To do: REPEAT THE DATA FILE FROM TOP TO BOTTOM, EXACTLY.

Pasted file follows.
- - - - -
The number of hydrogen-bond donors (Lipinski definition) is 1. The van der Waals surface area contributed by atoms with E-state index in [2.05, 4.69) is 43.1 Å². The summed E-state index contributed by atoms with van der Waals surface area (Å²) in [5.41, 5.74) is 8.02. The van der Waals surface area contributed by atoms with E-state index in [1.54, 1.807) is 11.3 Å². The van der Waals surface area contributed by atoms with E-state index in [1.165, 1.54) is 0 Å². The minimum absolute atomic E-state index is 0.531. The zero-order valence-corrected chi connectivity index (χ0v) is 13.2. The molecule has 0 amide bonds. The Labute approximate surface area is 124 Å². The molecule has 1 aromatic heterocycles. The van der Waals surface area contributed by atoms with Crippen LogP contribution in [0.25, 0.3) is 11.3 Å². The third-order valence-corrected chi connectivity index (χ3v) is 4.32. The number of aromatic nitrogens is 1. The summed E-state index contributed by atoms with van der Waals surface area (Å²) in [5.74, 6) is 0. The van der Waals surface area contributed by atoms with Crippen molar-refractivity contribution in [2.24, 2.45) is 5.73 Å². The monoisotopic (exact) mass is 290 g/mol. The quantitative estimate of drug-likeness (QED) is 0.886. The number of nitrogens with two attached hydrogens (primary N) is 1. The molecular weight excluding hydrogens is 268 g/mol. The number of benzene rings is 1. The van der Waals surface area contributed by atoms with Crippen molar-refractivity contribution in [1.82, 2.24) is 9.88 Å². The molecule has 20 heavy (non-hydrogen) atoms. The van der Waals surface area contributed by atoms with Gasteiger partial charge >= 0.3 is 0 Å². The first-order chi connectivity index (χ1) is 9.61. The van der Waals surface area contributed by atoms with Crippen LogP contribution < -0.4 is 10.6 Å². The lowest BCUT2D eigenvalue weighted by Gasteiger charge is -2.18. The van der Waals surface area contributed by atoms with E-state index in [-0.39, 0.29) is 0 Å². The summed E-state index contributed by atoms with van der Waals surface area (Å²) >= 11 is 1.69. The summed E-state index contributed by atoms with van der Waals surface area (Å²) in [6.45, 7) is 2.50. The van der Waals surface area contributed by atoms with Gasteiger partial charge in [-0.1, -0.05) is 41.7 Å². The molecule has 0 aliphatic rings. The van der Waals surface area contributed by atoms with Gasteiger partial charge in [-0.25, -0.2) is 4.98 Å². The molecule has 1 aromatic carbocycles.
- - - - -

The number of hydrogen-bond donors (Lipinski definition) is 1. The van der Waals surface area contributed by atoms with E-state index in [2.05, 4.69) is 43.1 Å². The summed E-state index contributed by atoms with van der Waals surface area (Å²) in [5.41, 5.74) is 8.02. The van der Waals surface area contributed by atoms with E-state index in [1.54, 1.807) is 11.3 Å². The van der Waals surface area contributed by atoms with E-state index in [1.165, 1.54) is 0 Å². The minimum absolute atomic E-state index is 0.531. The zero-order valence-corrected chi connectivity index (χ0v) is 13.2. The molecule has 0 amide bonds. The Labute approximate surface area is 124 Å². The molecule has 1 aromatic heterocycles. The van der Waals surface area contributed by atoms with Crippen LogP contribution in [0.25, 0.3) is 11.3 Å². The third-order valence-corrected chi connectivity index (χ3v) is 4.32. The number of aromatic nitrogens is 1. The summed E-state index contributed by atoms with van der Waals surface area (Å²) in [5.74, 6) is 0. The van der Waals surface area contributed by atoms with Crippen molar-refractivity contribution in [2.24, 2.45) is 5.73 Å². The monoisotopic (exact) mass is 290 g/mol. The quantitative estimate of drug-likeness (QED) is 0.886. The number of nitrogens with two attached hydrogens (primary N) is 1. The molecular weight excluding hydrogens is 268 g/mol. The number of benzene rings is 1. The van der Waals surface area contributed by atoms with Crippen molar-refractivity contribution in [1.82, 2.24) is 9.88 Å². The molecule has 20 heavy (non-hydrogen) atoms. The van der Waals surface area contributed by atoms with Gasteiger partial charge >= 0.3 is 0 Å². The first-order chi connectivity index (χ1) is 9.61. The van der Waals surface area contributed by atoms with Crippen LogP contribution < -0.4 is 10.6 Å². The lowest BCUT2D eigenvalue weighted by Gasteiger charge is -2.18. The van der Waals surface area contributed by atoms with E-state index in [-0.39, 0.29) is 0 Å². The summed E-state index contributed by atoms with van der Waals surface area (Å²) >= 11 is 1.69. The summed E-state index contributed by atoms with van der Waals surface area (Å²) in [6.45, 7) is 2.50. The van der Waals surface area contributed by atoms with Gasteiger partial charge in [-0.1, -0.05) is 41.7 Å². The molecule has 0 aliphatic rings. The van der Waals surface area contributed by atoms with Gasteiger partial charge in [-0.25, -0.2) is 4.98 Å². The molecule has 1 aromatic carbocycles.